Medieval church in Moheda
In the northeast of the municipality of Alvesta in the church village Moheda you can find the Moheda Kyrka from the late 12th century. It is one of the oldest and best preserved medieval churches in the diocese of Växjö.
When the Moheda Kyrka was built in Romanesque style at the turn of the 12th to 13th century, it initially consisted of the nave, which has remained unchanged to this day, and the choir, which was typical of the period. A little later the semicircular apse was added, while the massive church tower and sacristy were not built until the late Middle Ages.
The unusually filigree star vaults inside the church were installed towards the end of the 15th century and the drapery paintings on the walls as well as the artistically crafted closed pews date from the baroque period in the middle of the 17th century.
Around 1570 the Moheda Kyrka was damaged during a Danish military campaign that took the Danish army deep into Småland. On an old church door from the early 13th century, which used to close the southern entrance to the church and which is now in the choir, you can still see damages caused by the Danish conquerors.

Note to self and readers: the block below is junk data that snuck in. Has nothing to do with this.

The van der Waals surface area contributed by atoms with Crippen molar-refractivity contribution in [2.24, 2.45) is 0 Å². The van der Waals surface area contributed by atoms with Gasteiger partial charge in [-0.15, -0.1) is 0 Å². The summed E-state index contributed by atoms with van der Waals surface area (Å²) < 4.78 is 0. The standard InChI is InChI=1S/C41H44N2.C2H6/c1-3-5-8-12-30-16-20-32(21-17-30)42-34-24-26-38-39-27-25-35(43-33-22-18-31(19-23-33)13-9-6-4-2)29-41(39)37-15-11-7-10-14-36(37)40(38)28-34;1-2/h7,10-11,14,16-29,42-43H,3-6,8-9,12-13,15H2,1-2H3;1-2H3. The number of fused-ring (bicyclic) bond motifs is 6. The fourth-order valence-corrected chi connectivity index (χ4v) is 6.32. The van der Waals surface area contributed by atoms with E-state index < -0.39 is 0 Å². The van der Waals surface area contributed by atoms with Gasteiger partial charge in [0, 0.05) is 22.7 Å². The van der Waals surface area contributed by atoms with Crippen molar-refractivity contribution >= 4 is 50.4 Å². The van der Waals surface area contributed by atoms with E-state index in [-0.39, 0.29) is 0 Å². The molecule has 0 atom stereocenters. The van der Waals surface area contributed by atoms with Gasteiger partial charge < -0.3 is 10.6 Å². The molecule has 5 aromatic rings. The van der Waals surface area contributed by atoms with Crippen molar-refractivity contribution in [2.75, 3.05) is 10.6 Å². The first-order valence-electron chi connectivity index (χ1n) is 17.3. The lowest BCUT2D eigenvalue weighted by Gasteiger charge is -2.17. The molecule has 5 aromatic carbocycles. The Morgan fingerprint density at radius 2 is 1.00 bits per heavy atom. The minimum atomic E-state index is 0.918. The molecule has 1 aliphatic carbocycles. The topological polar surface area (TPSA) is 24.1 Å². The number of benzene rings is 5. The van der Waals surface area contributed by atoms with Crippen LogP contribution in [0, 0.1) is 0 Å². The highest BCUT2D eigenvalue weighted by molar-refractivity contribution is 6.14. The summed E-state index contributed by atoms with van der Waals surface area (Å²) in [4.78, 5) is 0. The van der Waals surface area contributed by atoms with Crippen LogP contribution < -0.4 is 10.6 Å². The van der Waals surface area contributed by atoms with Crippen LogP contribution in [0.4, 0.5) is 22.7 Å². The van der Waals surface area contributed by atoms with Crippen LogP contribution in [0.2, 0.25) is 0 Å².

The upper half of the church tower burned down during the campaign, the medieval church treasures were all looted and the church was used as a horse stable during the occupation. Only around 1915, the steeple was restored to its original height, while the church bells were located in a wooden belfry, which was built in 1665 as a temporary solution and is still located on the east side of the church.
The oldest ecclesiastical art objects within the Moheda Kyrka consist of a wood-carved figure of Jesus from the late 15th century, which is located on the cross under the triumphal arch, the pews from the 17th century and the brass chandeliers from the same period.